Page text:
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                       |_|    ...2017-07-27 |___/ 

On secure systems

They are lies, or at least, any freshly developed system is. My view is, that a grand amount of care should be taken in designing and implementing a system, if one should have any reason to hope it some day become secure. But careful design and implementation alone is not enough to achieve security, it is only the very important foundation on which security can be achieved. Security is not only an inherent property of a system, it is an emergent property. This is true for all systems, not only software systems, not only legal systems. Any orchestration of events have an inherent capacity for unknown state. In short: Your code will be buggy, your law will fall short and in time, the floor-plan of the house that you helped design will reveal itself not to be absolutely perfect for that one unforeseen use. So, now, I may be bold in saying this, but, systems will have bugs, new systems will have many, re-implementations will have fewer and old systems (if they are maintained) will have least. That is because, as a system is used, examined and attempts are made to exploit it, more and more of those unknown states become known and, lest the flaw is inherent to the design, fixed.

I almost ended up in the radio today

for stating the obvious, in response to a discussion about a recent IT security scandal in Sweden (Denmark don't have IT security scandals, we simply don't care enough about our critical infrastructure to call it scandal). My comment was: "I have no trust that our politicians can keep our data safe. We punish those who reveal sloth, the hackers, instead of amending our bugs and sending them small presents for their help." - This was, only in part, meant as a provocation. I know of several instances, both domestic and foreign, where well-meaning people have been ignored by companies, when they point out security issues. Even worse, I know of instances where attempts have been made to silence those people, and worse yet, instances where those people have been prosecuted. I was called by the radio station, and they asked if I would come on the show and elaborate on my point, which I politely declined, not because I do not think that my point is valid, but because, even though this is written after no small amount of consideration, it becomes ranting, and I'd end up sounding (even more) like a complete idiot if I attempted to convey my point before a live audience. But my comment was read aloud, and the host remarked on it being an interesting point of view, so it might be, in some small way, that I did contribute to the public debate, maybe I sparked an interest in looking at software systems, not as something that has to be perfect in the first try, but something that can be improved upon in an iterative manner, to let stronger security emerge.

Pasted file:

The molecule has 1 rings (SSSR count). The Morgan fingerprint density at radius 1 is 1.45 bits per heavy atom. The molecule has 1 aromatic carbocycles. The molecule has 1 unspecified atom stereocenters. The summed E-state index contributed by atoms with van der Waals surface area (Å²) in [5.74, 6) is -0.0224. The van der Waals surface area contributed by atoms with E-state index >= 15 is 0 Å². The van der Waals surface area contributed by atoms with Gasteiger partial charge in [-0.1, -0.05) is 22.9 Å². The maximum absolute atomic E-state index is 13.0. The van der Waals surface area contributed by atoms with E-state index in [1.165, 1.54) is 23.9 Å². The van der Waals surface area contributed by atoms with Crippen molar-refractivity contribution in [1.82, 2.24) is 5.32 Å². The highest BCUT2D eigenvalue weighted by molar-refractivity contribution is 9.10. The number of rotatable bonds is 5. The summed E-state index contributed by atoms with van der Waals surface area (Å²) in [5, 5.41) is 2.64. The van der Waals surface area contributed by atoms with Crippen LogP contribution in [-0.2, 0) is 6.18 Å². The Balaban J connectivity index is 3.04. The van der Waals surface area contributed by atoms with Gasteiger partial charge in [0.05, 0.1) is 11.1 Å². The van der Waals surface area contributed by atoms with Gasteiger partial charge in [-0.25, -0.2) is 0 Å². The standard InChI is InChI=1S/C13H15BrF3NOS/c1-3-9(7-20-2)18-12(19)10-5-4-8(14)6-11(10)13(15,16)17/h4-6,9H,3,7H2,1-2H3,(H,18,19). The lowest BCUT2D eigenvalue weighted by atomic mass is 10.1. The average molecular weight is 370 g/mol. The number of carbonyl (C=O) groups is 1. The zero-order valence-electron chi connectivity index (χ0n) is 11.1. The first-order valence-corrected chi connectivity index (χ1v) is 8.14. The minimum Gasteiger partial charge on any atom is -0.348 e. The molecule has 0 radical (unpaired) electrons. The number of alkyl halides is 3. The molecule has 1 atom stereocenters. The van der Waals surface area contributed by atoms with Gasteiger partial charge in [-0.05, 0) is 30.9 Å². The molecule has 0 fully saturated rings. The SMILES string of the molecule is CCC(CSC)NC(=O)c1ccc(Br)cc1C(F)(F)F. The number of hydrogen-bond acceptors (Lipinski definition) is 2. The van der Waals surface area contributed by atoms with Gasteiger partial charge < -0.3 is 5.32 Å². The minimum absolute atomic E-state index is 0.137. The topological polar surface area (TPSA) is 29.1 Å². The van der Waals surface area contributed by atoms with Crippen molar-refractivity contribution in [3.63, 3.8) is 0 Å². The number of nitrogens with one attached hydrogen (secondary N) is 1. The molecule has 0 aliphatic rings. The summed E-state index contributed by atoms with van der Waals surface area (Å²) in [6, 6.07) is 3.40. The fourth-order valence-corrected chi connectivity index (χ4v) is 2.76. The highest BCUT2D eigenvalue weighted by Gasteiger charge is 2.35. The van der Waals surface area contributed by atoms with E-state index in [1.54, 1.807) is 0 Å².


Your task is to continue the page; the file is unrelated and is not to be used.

The first step to the final solution

Domestic hacking should be not only free of punishment, it should be encouraged and rewarded. Anyone who finds and documents a security hole should be paid, by the company responsible for the software, the amount paid should increase for every day after initial publication that the bug can be exploited.

The second step

If an exploit exist 24 hours after it was reported, its existence may be made public. The company is responsible for any damage incurred by the exploit. Any citizen who has their information compromised is entitled to full coverage of any damage, meaning, for example, that if your personal identification number, phone number, bank account, or even home address is made publicly available, the company is responsible for providing you with new of these things. If you do not wish to live on an address to which you can now be tracked, they better find you a new home of the same quality as the one you've been forced to leave. - This part is too ranting, and should be taken with several grains of salt. It is not my intention to suggest that the developers of these systems are incompetent, nor that they do not care about their craft. I believe that the main problem here is the way management, legal and PR. departments view these "problems". If, instead of trying (and failing) hard to look perfect (more often than not, resulting in them looking like giant, arrogant jackasses), companies as a whole, need to accept that their software will have bugs, sometimes, really bad ones, and they need to be graceful in facing them and serious in amending them.

Third step

The only way to avoid security-through-obscurity is to eliminate the possibility for obscurity. Architectural diagrams, source code, documentation, it must all be made public. The idea is not that more eyes will help eliminate bugs, we've seen bugs hiding in plain sight in OpenSSL for years. But it will force a school of thought were nobody tries to slack off. It's too easy to think "nobody would ever figure out that this could happen, because they don't know how the system is put together". - This would likely remove or reduce drastically, the need for the second step. I am not suggesting here that open-source solves security problems, simply that the knowledge that the finer details of ones work will be public, makes for a difference in approach to design and implementation. In cryptography, how many proprietary, undisclosed algorithms are widely accepted as correct ? End of rant